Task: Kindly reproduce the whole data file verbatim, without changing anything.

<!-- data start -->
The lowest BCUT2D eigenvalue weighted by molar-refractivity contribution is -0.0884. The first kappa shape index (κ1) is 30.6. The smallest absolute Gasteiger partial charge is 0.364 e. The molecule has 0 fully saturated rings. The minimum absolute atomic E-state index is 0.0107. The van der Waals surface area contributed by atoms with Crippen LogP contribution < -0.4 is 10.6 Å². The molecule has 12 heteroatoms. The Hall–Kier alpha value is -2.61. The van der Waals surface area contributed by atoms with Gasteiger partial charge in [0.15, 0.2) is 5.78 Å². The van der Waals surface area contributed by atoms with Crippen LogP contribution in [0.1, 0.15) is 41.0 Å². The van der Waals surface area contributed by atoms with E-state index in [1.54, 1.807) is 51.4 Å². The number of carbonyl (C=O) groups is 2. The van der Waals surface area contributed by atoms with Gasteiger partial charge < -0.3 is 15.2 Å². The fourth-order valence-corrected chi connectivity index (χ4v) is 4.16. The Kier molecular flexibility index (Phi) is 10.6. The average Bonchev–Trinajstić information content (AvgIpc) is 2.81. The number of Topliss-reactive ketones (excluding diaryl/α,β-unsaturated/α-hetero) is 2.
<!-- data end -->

The lowest BCUT2D eigenvalue weighted by molar-refractivity contribution is -0.0884. The first kappa shape index (κ1) is 30.6. The smallest absolute Gasteiger partial charge is 0.364 e. The molecule has 0 fully saturated rings. The minimum absolute atomic E-state index is 0.0107. The van der Waals surface area contributed by atoms with Crippen LogP contribution < -0.4 is 10.6 Å². The molecule has 12 heteroatoms. The Hall–Kier alpha value is -2.61. The van der Waals surface area contributed by atoms with Gasteiger partial charge in [0.15, 0.2) is 5.78 Å². The van der Waals surface area contributed by atoms with Crippen LogP contribution in [0.1, 0.15) is 41.0 Å². The van der Waals surface area contributed by atoms with E-state index in [1.54, 1.807) is 51.4 Å². The number of carbonyl (C=O) groups is 2. The van der Waals surface area contributed by atoms with Gasteiger partial charge < -0.3 is 15.2 Å². The fourth-order valence-corrected chi connectivity index (χ4v) is 4.16. The Kier molecular flexibility index (Phi) is 10.6. The average Bonchev–Trinajstić information content (AvgIpc) is 2.81. The number of Topliss-reactive ketones (excluding diaryl/α,β-unsaturated/α-hetero) is 2.